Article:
It was 1862. The country was in the throes of the Civil War. The Union troops had captured New Orleans, President Lincoln had just signed the Homestead Act and was preparing to sign the Emancipation Proclamation, and in the midst of all this turmoil, a tiny coffee shop opened in the picturesque New Orleans French Market. Named Café Du Monde, the stalwart little shop became known for three things. First, they only close on Christmas Day and when the occasional hurricane passes a little too close for comfort. Second, they specialize in the gorgeously rich, dark roasted coffee served, New Orleans-style, with a dash of chicory. And, third, they are famous for beignets, the plump, hot, sugared French-style doughnuts whose siren song entices both New Orleans natives and visitors.
Michelle is the one of our group who knows about beignets. She led the way to this very busy morning place. It was our first stop this morning – straight from the Ferry.
Café du Monde

Café du Monde famous Beignets

A few days ago when we entered Louisiana, I met David Hedges at the Sidell I-10 Rest Area and Visitor's Center near the Louisiana border.
David Hedges, Nola Tour Guy

I was impressed that a young man from New Orleans would travel fifty miles to market his tour guide services. I took his card and resolved to give him our business. David is a Chicago native who considers New Orleans his home. At the age of 19, he traveled to New Orleans and quickly became enamored with the city. After finishing college in Chicago he moved here permanently. In 2011, David obtained his tour guide license so he could share his passion for the city with others, but found that many existing tour companies were based out of state and offered only a cookie cutter, watered-down version of New Orleans’ unique history. So David started his own company, Nola Tour Guy.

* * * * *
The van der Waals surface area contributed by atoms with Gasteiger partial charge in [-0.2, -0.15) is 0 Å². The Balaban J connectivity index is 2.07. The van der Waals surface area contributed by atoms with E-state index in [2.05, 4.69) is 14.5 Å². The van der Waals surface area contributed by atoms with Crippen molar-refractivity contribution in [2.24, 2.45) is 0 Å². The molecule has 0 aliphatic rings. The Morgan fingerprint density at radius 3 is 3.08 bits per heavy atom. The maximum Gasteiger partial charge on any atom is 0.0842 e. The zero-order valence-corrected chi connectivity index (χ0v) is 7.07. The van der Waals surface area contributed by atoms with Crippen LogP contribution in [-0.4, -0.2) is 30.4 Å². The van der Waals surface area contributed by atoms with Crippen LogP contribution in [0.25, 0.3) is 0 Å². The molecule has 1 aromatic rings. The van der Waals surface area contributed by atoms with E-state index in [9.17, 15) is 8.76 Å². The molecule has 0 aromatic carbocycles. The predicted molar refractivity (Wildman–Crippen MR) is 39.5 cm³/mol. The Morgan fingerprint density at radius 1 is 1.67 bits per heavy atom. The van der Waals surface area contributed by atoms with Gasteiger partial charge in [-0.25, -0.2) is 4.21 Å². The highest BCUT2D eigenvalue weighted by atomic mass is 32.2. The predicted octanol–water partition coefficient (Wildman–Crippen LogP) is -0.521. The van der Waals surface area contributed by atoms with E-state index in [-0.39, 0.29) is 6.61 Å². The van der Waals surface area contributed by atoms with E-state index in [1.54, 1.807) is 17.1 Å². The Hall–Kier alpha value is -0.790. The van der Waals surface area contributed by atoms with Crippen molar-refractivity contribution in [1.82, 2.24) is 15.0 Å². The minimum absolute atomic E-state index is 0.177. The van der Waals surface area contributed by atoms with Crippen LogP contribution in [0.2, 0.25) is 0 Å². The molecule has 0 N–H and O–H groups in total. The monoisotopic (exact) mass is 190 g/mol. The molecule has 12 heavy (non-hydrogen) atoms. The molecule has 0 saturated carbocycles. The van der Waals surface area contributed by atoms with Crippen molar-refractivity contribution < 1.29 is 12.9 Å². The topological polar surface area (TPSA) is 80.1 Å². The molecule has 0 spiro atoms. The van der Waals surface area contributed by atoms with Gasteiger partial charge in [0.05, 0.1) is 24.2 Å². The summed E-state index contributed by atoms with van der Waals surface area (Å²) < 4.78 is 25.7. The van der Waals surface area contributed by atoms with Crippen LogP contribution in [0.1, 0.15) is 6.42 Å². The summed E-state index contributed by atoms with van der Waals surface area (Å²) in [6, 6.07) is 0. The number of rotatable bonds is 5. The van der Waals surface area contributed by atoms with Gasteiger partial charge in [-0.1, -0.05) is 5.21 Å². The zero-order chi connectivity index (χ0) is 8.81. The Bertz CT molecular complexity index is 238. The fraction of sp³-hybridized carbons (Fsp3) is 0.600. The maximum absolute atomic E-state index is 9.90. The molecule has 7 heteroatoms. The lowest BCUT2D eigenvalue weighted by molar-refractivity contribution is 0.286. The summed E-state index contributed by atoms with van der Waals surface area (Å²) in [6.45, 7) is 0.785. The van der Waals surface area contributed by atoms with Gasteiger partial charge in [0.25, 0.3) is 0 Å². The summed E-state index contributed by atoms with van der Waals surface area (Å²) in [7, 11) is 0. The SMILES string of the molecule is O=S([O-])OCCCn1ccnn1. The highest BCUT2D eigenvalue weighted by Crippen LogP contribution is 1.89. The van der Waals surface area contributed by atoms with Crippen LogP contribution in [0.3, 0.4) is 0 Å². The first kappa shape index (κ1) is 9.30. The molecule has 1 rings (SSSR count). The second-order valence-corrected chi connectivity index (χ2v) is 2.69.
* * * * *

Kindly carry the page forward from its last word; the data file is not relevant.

Today we let him give us a two-hour walking tour of the French Quarter. We joined up with him at the La Divina Cafe e Gelateria at the corner of St Peter Street and Cabildo Alley, where we became part of a larger tour group.
Our tour group for today

David did a good job. Our walking tour was two hours of city history with emphasis on particular buildings and people that played a big part in the development of the city. Our route began at St Louis Cathedral in Jackson Square and finished at St Louis Cemetery No 1 at St Louis and Basin Streets. This is the burial site of voodoo queen Marie Laveau and other historic notables in the 18th and 19th century. There is a lot of St Louis in this paragraph.

I can not and will not recount everything we saw and heard in those two hours – except for two places that sparked my interest. 624 Pirate's Alley (love that name) is the house where William Faulkner penned his first novel. It is now home to Faulkner House Books, a full-service new and used bookstore. The store specializes in literature unique to the city and by authors who lived or wrote here. It's a great place for new and experienced collectors to find limited and first edition prints of books by Faulkner, Tennessee Williams, and other classics. Manager Miss Joanne is supremely knowledgeable and can match you with a satisfyingly good read. Sifting through the dusty classics and finding a signed first edition has been known to happen here.
Faulkner House Books

One block away from the Faulkner house is 722 Toulouse Street. Tennessee Williams lived in an upstairs apartment at this address early in his career, and it is now part of The Historic New Orleans Collection (THNOC). In this apartment, he wrote his short story "The Angel in the Alcove," and it is where he found inspiration for his play Vieux Carré and other works. Under the care of The Historic New Orleans Collection, it looks a lot better than when Williams lived here.